We then moved on to Anthony Hilton, the financial editor of the Evening Standard, who talked us through some of the characteristics of the current recession. We should expect a long period of slow growth, subdued consumption and continued high unemployment, he warned, but the good news is that "recessions get rid of the idiots."
Some of his best quotes, however, had nothing to do with Microsoft, or the recession. He described BBC business correspondent Robert Peston as an "irritating little sod", and referred to his own publication's decision to stop charging a cover price as a "last desperate throw of the dice." Great career move there Tony.
During a subsequent discussion session, the collected Microsoft execs were asked if Microsoft was going to launch and own-brand tablet PC and the answer was a definite no. Microsoft is not going to make its own hardware, they said, and that was confirmed by Steve Ballmer himself who was in town earlier in the week.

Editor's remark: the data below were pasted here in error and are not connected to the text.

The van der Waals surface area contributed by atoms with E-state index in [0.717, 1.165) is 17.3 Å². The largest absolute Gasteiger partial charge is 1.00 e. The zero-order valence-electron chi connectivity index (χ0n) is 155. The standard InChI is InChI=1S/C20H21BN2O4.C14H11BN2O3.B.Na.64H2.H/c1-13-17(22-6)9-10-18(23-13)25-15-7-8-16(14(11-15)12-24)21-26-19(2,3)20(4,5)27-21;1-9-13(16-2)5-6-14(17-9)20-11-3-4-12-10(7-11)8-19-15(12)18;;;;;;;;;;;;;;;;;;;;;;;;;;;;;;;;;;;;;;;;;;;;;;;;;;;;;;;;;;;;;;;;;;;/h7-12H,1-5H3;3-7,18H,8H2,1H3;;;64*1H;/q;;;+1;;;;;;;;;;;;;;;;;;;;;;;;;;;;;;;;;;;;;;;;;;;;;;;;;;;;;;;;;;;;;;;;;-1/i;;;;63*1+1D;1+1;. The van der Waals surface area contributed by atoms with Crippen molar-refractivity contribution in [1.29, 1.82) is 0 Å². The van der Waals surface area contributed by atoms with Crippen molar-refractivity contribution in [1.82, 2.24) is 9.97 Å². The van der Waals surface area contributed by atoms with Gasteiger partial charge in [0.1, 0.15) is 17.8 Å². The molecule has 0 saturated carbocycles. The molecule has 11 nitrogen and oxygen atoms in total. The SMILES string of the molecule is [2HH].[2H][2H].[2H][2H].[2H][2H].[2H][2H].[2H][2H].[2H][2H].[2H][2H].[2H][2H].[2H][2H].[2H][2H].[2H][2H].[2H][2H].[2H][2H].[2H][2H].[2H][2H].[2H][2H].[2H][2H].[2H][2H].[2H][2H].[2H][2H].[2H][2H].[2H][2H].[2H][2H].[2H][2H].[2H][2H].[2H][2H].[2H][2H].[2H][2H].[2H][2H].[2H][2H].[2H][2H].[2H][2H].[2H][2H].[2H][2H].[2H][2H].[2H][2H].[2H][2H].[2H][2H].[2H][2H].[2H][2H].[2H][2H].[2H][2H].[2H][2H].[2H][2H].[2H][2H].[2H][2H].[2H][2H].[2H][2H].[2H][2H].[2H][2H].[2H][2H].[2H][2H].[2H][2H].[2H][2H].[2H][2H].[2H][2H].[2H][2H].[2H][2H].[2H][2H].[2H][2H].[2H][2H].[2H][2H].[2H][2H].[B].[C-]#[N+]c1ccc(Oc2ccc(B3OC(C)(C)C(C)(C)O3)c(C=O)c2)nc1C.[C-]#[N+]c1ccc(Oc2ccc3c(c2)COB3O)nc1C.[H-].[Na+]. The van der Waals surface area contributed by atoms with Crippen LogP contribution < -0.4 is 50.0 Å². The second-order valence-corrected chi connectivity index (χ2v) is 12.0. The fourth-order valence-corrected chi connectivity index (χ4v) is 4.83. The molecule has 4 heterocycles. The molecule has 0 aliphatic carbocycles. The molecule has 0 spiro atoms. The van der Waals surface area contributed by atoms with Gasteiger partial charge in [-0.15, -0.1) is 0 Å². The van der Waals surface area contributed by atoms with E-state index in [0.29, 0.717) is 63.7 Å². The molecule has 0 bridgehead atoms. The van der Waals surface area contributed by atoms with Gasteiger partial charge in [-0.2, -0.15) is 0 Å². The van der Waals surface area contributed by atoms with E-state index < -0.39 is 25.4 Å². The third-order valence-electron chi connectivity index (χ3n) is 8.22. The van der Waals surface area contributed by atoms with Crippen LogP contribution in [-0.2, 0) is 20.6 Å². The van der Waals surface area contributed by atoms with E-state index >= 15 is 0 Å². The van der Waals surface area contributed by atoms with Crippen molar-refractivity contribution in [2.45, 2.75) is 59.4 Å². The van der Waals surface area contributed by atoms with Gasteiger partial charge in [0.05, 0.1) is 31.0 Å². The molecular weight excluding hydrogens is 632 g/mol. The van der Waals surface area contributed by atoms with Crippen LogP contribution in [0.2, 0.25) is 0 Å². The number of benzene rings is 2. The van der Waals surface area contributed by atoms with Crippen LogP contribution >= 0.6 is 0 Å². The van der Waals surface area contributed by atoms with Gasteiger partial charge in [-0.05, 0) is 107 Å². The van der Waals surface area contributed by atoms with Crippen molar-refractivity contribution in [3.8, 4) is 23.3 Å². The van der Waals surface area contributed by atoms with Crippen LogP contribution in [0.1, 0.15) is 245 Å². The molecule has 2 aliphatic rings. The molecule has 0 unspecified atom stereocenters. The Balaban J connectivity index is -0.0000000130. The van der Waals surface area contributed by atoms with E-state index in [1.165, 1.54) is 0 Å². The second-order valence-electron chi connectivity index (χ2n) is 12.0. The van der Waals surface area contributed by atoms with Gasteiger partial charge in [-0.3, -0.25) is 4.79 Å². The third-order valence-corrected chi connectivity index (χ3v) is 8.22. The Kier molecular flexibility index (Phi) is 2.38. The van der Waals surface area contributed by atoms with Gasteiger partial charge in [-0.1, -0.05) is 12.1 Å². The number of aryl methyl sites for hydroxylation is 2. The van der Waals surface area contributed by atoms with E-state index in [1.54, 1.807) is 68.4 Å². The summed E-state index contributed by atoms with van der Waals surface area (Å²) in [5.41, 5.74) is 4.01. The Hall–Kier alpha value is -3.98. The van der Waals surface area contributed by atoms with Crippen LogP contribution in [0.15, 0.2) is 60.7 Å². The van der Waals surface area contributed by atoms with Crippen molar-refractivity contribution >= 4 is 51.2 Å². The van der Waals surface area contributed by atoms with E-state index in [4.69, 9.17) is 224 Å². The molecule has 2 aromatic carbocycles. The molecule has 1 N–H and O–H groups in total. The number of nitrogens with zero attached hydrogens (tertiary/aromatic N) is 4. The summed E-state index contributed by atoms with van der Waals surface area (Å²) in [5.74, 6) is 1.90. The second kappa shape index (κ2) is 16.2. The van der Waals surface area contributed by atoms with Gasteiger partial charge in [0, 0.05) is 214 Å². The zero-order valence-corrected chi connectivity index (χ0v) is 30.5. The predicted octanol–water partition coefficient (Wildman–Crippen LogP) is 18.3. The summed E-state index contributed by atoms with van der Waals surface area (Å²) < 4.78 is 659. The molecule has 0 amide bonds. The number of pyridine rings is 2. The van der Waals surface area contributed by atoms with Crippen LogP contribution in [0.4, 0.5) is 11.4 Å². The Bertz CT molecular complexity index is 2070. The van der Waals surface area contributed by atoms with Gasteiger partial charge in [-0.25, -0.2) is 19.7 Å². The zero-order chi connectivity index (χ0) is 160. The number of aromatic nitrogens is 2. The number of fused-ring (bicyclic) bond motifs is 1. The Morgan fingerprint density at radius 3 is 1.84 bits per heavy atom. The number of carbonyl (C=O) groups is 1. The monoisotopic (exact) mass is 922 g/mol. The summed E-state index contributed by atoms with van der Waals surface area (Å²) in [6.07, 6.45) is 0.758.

The morning session was concluded by Nick McGrath, the UK commercial market strategy director for Microsoft UK. He was fairly uninhibited about deriding some of Microsoft's competitors. He inferred that Oracle does less for its partners, VMware is too expensive and Google Apps are not business ready.
The subsequent discussion session was unremarkable until a, let's say, over exuberant delegate stormed the stage and demanded his question be answered directly, rather than using the approved text message method. He had to be rather firmly dissuaded from this course of action by Aligiah, and it was all rather awkward, but funny too.